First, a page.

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How the opposition can strike a balance between positive and negative campaigning

9 18 0

For many years now, even before Narendra Modi became the Prime Minister, non-Hindutva parties have struggled to find the right way to attack Modi. Should there be an all-out attack on him, or should he be completely ignored? Should he be attacked for Hindutva or for his claims on development? Or both?

The more you attack Modi, it is often said, the stronger he becomes. But then, he keeps getting stronger anyway.

Demonising Modi all the time is wrong, says Congress leader Jairam Ramesh. The criticism should be issue-wise, and not person-wise, agrees Abhishek Manu Singhvi.

This comes days after several Congress leaders openly disagreed with their party’s opposition to the Modi government’s move to dismantle the state of Jammu and Kashmir.

In a span of three years, Delhi Chief Minister Arvind Kejriwal has gone from calling Modi a “coward and a psychopath” to agreeing with him on everything now. Kejriwal has faith that Modi will deal with the economic crisis, he says, sounding like a BJP CM. There has to be a sweet spot between the extremes.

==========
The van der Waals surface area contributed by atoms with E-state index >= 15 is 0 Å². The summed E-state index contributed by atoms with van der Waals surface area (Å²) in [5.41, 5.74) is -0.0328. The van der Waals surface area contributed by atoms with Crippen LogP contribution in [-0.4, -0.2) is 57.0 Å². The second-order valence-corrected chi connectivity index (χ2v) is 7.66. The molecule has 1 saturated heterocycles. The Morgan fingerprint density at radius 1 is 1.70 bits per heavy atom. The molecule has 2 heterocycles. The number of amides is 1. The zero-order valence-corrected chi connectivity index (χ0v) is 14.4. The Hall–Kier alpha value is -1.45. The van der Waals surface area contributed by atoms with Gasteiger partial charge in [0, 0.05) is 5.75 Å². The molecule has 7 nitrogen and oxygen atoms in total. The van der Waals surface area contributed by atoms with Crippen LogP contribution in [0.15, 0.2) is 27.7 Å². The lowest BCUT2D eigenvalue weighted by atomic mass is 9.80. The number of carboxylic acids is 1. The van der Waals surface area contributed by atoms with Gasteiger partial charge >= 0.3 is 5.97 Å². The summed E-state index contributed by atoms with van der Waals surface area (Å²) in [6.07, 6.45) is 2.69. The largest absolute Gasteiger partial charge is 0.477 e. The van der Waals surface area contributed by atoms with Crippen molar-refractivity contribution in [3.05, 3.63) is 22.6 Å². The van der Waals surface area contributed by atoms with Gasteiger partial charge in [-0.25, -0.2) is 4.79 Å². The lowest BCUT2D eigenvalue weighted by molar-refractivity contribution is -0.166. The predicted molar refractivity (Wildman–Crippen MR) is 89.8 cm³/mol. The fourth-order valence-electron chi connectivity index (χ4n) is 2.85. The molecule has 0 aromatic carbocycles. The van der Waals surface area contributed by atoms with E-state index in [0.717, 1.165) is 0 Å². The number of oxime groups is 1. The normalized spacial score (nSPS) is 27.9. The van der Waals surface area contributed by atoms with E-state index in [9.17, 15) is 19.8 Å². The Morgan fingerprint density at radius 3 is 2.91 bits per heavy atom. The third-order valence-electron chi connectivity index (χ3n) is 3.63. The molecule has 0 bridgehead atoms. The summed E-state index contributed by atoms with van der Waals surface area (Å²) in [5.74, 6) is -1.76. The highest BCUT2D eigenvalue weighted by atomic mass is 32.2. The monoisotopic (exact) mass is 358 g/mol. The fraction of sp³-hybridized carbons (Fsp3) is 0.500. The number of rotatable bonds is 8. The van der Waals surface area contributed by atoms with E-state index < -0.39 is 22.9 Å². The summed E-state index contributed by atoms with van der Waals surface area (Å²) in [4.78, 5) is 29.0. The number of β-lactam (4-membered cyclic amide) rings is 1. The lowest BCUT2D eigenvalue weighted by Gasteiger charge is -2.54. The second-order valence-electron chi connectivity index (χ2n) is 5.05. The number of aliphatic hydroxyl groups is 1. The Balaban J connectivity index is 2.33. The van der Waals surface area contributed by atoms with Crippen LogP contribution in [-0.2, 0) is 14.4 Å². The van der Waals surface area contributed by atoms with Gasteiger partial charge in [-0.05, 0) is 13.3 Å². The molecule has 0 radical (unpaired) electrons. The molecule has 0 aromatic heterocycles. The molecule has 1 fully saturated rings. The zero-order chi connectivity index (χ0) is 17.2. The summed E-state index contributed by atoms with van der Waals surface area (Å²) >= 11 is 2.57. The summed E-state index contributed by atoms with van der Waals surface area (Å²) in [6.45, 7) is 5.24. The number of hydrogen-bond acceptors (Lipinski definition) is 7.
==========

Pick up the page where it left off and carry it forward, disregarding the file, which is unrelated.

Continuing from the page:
Also read: Tears and laughter — what the opposition needs to beat Modi

Here are some principles to show a way out of the confusion.

1. Positive campaign is the best campaign. What people want from any politician — whether they are in government or in opposition — is that they must solve people’s problems. People want politicians to ensure that trains run on time and flights land safely; inflation is in control and jobs are in plenty in the market; that the pot-holes are repaired and law and order is maintained. A politician must therefore persuade voters that s/he is the best person to solve their problems, deliver governance and prosperity. A politician has to show that s/he knows how it’s done, has a long-term vision for it, and her/his vision is the best.

Modi’s 2014 campaign was all about promises, showing people that he had a vision for development and asking them to believe that Modi could do it because he did it in Gujarat. Modi’s 2019 campaign told people that he was the guardian of the nation — the chowkidar. Arvind Kejriwal won a massive victory in Delhi in 2015 because he showed people that he had a vision for Delhi, where electricity and water would be affordable for all, and people must........

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